Brookfield, S. D. (1995). Surprised by the familiar. IN S. D. Brookfield. Becoming a critically reflective teacher, (pp71-91). San Francisco: Jossey Bass.
Brookfield, S.D. (1990). Developing a personal vision of teaching. In The Skillful Teacher, (pp 15-28). San Francisco: Jossey Bass.
Loughran, J. (Ed). (1999). Researching teaching: Methodologies and practices for understanding pedagogy. London: Falmer Press. Chapter 8
The article by Russell and Bullock in Loughran (1999) was a real eye opener. Something I lamented in my previous entry was that finding a critical friend is difficult of perceived hierarchical structures within schools. This article showed that you can reflect on your practice in a way that does not reduce your professional standing. In this article a student and a lecturer each reflect on their teaching practice and what I see coming of this is not that one person is taking a superior position over another, but that they are listening to each other as they find their own path. Suggestions can be made, may not be taken, but it is the process of putting your reflections in a manner that can be understood by someone else that is the difference between half thoughts and full thoughts. Knowing that someone is interested in your journey helps make that journey less lonely. I liked the statements, ‘How we teach is the message’ and ‘How we research teaching is the message.’ (pg 151)
I was also inspired by the title of the Brookfield article (1999) “Surprised by the familiar”. It made me think of Freud and his idea of the ‘uncanny’, the situation in which something familiar becomes strange. This to me is the point of reflection. When we take a good look at our practice, there are many things we take for granted, that are familiar. These things may be just what we need to reflect on!
Reflection helps you to understand just how much you are learning and how much you are changing. It may not be evident until you take a good look. I was talking to a colleague this week. Lamenting that the longer I teach the more difficult the job seems to be getting. She gave me a pearl of wisdom. She stated that when we first started teaching we were unaware of a lot of the needs that our students had and we had a limited repertoire of teaching strategies. This meant that teaching was relatively easy. Now we know there are many ways to teach a subject and we can identify the myriad of needs of students in our classes, many of which we will never get the time to address. Being the diligent committed teachers that we are, we run ourselves ragged trying to do what we can. Now that I have identified the reason behind my difficulties, will I take steps to change?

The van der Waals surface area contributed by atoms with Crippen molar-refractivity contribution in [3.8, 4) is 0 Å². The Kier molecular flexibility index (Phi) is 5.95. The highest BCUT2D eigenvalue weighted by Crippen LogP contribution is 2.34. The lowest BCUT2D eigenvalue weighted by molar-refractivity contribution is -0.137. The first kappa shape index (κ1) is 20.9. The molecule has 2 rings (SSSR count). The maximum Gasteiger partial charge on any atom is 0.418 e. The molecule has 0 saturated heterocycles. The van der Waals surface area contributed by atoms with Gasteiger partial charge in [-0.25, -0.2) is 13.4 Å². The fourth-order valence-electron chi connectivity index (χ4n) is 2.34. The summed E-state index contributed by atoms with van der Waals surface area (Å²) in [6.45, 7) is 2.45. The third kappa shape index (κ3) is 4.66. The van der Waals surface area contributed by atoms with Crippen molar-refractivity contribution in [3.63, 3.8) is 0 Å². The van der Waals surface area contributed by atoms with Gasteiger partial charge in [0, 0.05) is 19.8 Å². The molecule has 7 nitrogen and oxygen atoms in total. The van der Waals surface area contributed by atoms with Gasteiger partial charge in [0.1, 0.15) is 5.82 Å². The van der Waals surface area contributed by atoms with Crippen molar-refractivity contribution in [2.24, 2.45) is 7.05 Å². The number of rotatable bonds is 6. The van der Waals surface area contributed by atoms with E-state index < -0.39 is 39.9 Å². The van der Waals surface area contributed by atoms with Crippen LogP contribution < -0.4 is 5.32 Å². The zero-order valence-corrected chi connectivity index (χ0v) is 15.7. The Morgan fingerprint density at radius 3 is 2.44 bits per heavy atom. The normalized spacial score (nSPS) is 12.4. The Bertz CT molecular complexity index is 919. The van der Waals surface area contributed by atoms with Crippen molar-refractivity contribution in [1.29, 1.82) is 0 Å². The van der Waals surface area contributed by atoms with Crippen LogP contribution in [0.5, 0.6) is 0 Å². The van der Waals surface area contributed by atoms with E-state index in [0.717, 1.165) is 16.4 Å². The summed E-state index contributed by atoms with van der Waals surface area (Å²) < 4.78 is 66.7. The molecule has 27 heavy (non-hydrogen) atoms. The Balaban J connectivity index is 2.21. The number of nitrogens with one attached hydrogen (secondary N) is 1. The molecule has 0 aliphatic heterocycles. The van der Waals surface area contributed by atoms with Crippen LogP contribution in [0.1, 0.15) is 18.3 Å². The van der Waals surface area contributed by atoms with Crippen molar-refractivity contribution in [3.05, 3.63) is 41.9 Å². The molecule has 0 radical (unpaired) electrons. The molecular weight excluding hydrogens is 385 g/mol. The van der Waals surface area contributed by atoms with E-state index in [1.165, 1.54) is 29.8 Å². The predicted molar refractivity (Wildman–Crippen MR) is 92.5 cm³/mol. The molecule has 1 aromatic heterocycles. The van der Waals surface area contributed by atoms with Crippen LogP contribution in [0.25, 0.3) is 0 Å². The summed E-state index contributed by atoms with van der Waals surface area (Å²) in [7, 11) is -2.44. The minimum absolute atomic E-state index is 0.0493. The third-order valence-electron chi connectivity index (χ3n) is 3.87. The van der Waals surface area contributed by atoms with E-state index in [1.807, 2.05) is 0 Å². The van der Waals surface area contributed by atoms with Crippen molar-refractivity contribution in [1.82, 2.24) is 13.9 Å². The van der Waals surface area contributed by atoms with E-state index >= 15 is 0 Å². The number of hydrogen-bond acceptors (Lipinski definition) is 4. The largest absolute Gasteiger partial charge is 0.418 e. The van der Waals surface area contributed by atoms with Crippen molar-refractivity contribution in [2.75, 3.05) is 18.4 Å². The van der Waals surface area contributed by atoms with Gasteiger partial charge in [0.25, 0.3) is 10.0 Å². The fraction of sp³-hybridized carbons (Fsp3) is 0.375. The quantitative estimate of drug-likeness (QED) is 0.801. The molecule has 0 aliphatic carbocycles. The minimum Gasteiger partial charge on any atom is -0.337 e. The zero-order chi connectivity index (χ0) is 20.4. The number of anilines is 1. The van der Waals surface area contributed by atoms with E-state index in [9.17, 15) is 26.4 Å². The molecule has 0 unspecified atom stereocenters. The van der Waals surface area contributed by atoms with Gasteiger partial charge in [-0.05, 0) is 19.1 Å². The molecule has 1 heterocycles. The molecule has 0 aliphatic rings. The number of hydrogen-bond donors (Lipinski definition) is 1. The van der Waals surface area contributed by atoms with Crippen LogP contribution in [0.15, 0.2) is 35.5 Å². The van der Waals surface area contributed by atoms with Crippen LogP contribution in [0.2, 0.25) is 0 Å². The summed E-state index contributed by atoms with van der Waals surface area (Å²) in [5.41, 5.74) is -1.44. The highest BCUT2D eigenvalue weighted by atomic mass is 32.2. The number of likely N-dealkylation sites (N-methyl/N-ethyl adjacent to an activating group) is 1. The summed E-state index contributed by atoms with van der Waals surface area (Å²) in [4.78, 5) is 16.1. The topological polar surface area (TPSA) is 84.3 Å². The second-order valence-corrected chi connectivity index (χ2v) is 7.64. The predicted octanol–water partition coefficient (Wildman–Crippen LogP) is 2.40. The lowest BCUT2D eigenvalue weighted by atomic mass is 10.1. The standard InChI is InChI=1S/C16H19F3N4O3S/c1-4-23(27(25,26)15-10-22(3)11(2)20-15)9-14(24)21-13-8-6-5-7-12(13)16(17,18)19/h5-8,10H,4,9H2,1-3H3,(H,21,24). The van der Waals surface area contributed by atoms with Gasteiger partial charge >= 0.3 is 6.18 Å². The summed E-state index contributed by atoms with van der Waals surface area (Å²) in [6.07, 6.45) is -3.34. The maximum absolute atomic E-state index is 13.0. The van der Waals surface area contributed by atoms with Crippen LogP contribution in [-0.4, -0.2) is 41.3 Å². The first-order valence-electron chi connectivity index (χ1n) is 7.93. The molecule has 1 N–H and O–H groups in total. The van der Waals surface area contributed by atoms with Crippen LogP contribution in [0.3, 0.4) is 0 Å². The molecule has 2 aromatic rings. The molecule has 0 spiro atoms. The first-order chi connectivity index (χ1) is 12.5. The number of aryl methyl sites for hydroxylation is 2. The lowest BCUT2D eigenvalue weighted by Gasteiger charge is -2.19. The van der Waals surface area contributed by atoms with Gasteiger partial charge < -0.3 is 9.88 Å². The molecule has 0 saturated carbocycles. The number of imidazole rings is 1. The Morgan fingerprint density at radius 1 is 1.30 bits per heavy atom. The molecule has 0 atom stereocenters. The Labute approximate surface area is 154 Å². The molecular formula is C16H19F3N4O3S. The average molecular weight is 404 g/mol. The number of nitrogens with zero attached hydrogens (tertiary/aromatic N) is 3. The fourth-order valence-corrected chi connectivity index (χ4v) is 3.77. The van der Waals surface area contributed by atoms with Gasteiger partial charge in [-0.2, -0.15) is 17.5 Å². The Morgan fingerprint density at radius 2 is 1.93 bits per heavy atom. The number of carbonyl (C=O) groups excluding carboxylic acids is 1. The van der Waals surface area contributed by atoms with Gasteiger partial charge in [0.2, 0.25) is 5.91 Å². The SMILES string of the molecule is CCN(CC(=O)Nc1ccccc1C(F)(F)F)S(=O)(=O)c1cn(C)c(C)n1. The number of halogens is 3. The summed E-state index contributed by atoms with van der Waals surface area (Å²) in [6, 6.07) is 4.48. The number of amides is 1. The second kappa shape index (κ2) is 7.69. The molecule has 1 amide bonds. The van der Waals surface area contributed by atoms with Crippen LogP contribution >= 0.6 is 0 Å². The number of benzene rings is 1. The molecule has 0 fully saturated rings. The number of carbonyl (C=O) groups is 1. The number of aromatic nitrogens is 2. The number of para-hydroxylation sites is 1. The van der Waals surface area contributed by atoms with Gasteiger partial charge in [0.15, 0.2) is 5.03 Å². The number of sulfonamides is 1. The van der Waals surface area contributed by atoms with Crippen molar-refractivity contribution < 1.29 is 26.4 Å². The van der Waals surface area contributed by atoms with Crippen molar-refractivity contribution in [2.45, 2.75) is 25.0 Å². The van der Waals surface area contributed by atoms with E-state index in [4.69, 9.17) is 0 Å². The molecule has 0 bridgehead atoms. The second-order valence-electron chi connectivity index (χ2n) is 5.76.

Karl and Kopf make the observation that teachers often do not take the steps they need for change. “There is no support that the more people know about their behaviour, the more they will improve it.” (1993:309 in Brookfield 1999:82). This demonstrates why it is important to have a critical friend to help you stay on track.
I found the article by Brookfield (1990) quite depressing. It seemed to state that you need to find and articulate a personal philosophy of teaching to defend yourself and convince your students that you know what you’re doing. This was my take on the article. I do agree with the underlying theme though - ‘without a vision the people perish’. You have to know where you’re going or how will you know when you’ve got there?